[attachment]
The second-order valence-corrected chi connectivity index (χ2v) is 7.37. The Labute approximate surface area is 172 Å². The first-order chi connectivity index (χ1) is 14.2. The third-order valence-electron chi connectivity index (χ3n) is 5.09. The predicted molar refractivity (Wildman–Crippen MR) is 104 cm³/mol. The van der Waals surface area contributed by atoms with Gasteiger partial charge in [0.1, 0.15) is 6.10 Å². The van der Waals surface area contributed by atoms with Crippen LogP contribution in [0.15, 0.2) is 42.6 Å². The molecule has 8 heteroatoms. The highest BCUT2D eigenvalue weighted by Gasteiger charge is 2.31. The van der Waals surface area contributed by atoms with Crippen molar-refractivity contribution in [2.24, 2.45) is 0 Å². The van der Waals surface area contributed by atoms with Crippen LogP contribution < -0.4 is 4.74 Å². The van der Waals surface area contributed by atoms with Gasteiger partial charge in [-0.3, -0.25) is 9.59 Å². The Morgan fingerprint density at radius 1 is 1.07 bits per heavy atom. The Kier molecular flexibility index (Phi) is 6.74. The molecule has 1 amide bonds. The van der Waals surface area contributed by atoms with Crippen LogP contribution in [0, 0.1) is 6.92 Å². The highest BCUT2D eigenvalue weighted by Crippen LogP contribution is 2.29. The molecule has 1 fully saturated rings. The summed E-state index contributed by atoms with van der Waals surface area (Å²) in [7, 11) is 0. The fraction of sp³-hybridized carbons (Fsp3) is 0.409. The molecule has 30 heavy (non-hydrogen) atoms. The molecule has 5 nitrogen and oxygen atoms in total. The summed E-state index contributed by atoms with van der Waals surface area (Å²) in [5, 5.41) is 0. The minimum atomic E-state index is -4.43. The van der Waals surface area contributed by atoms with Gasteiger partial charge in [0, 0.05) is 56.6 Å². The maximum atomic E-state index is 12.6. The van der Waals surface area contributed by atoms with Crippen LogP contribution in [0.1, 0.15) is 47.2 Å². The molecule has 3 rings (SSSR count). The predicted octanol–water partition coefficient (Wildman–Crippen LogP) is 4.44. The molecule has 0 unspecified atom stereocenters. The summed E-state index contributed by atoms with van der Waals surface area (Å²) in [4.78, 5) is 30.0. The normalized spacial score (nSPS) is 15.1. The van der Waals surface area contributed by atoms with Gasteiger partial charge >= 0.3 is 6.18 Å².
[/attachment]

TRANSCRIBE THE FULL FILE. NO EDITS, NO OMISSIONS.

The second-order valence-corrected chi connectivity index (χ2v) is 7.37. The Labute approximate surface area is 172 Å². The first-order chi connectivity index (χ1) is 14.2. The third-order valence-electron chi connectivity index (χ3n) is 5.09. The predicted molar refractivity (Wildman–Crippen MR) is 104 cm³/mol. The van der Waals surface area contributed by atoms with Gasteiger partial charge in [0.1, 0.15) is 6.10 Å². The van der Waals surface area contributed by atoms with Crippen LogP contribution in [0.15, 0.2) is 42.6 Å². The molecule has 8 heteroatoms. The highest BCUT2D eigenvalue weighted by Gasteiger charge is 2.31. The van der Waals surface area contributed by atoms with Crippen molar-refractivity contribution in [2.24, 2.45) is 0 Å². The van der Waals surface area contributed by atoms with Crippen LogP contribution < -0.4 is 4.74 Å². The van der Waals surface area contributed by atoms with Gasteiger partial charge in [-0.3, -0.25) is 9.59 Å². The Morgan fingerprint density at radius 1 is 1.07 bits per heavy atom. The Kier molecular flexibility index (Phi) is 6.74. The molecule has 1 amide bonds. The van der Waals surface area contributed by atoms with Crippen LogP contribution in [0, 0.1) is 6.92 Å². The highest BCUT2D eigenvalue weighted by Crippen LogP contribution is 2.29. The molecule has 1 fully saturated rings. The summed E-state index contributed by atoms with van der Waals surface area (Å²) in [7, 11) is 0. The fraction of sp³-hybridized carbons (Fsp3) is 0.409. The molecule has 30 heavy (non-hydrogen) atoms. The molecule has 5 nitrogen and oxygen atoms in total. The summed E-state index contributed by atoms with van der Waals surface area (Å²) in [5, 5.41) is 0. The minimum atomic E-state index is -4.43. The van der Waals surface area contributed by atoms with Gasteiger partial charge in [0, 0.05) is 56.6 Å². The maximum atomic E-state index is 12.6. The van der Waals surface area contributed by atoms with Crippen LogP contribution in [0.1, 0.15) is 47.2 Å². The molecule has 3 rings (SSSR count). The predicted octanol–water partition coefficient (Wildman–Crippen LogP) is 4.44. The molecule has 0 unspecified atom stereocenters. The summed E-state index contributed by atoms with van der Waals surface area (Å²) in [4.78, 5) is 30.0. The normalized spacial score (nSPS) is 15.1. The van der Waals surface area contributed by atoms with Gasteiger partial charge >= 0.3 is 6.18 Å².